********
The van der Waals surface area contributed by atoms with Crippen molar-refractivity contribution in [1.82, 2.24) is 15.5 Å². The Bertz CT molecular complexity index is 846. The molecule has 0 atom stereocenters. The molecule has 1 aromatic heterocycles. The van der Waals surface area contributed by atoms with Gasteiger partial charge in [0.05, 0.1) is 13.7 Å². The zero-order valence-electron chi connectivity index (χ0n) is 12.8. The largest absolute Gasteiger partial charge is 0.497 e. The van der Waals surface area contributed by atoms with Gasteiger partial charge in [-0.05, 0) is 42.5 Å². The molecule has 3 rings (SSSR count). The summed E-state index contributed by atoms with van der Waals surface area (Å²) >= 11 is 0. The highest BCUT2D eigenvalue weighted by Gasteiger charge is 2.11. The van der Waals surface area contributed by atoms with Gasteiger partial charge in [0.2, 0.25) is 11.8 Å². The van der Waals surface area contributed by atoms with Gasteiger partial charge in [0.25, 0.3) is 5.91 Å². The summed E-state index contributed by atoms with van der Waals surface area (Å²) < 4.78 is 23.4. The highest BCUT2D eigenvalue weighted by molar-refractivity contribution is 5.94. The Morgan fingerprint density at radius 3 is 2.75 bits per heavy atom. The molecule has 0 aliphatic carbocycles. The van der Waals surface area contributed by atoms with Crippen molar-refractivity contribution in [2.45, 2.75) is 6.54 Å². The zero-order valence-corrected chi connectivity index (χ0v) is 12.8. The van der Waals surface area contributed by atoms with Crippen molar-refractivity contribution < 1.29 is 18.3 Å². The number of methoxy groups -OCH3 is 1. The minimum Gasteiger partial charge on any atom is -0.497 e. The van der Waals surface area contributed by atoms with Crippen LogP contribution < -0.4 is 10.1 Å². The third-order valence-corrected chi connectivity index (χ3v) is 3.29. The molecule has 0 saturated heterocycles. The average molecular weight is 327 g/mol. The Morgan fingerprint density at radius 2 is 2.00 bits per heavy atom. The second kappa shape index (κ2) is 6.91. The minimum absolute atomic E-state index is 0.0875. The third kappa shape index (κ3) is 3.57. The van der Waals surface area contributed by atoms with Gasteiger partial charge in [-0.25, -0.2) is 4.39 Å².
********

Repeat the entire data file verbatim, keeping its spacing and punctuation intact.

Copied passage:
The van der Waals surface area contributed by atoms with Crippen molar-refractivity contribution in [1.82, 2.24) is 15.5 Å². The Bertz CT molecular complexity index is 846. The molecule has 0 atom stereocenters. The molecule has 1 aromatic heterocycles. The van der Waals surface area contributed by atoms with Gasteiger partial charge in [0.05, 0.1) is 13.7 Å². The zero-order valence-electron chi connectivity index (χ0n) is 12.8. The largest absolute Gasteiger partial charge is 0.497 e. The van der Waals surface area contributed by atoms with Gasteiger partial charge in [-0.05, 0) is 42.5 Å². The molecule has 3 rings (SSSR count). The summed E-state index contributed by atoms with van der Waals surface area (Å²) >= 11 is 0. The highest BCUT2D eigenvalue weighted by Gasteiger charge is 2.11. The van der Waals surface area contributed by atoms with Gasteiger partial charge in [0.2, 0.25) is 11.8 Å². The van der Waals surface area contributed by atoms with Gasteiger partial charge in [0.25, 0.3) is 5.91 Å². The summed E-state index contributed by atoms with van der Waals surface area (Å²) < 4.78 is 23.4. The highest BCUT2D eigenvalue weighted by molar-refractivity contribution is 5.94. The Morgan fingerprint density at radius 3 is 2.75 bits per heavy atom. The molecule has 0 aliphatic carbocycles. The van der Waals surface area contributed by atoms with Crippen molar-refractivity contribution in [2.45, 2.75) is 6.54 Å². The zero-order valence-corrected chi connectivity index (χ0v) is 12.8. The van der Waals surface area contributed by atoms with Crippen molar-refractivity contribution < 1.29 is 18.3 Å². The number of methoxy groups -OCH3 is 1. The minimum Gasteiger partial charge on any atom is -0.497 e. The van der Waals surface area contributed by atoms with Crippen LogP contribution < -0.4 is 10.1 Å². The third-order valence-corrected chi connectivity index (χ3v) is 3.29. The molecule has 0 saturated heterocycles. The average molecular weight is 327 g/mol. The Morgan fingerprint density at radius 2 is 2.00 bits per heavy atom. The second kappa shape index (κ2) is 6.91. The minimum absolute atomic E-state index is 0.0875. The third kappa shape index (κ3) is 3.57. The van der Waals surface area contributed by atoms with Gasteiger partial charge in [-0.25, -0.2) is 4.39 Å².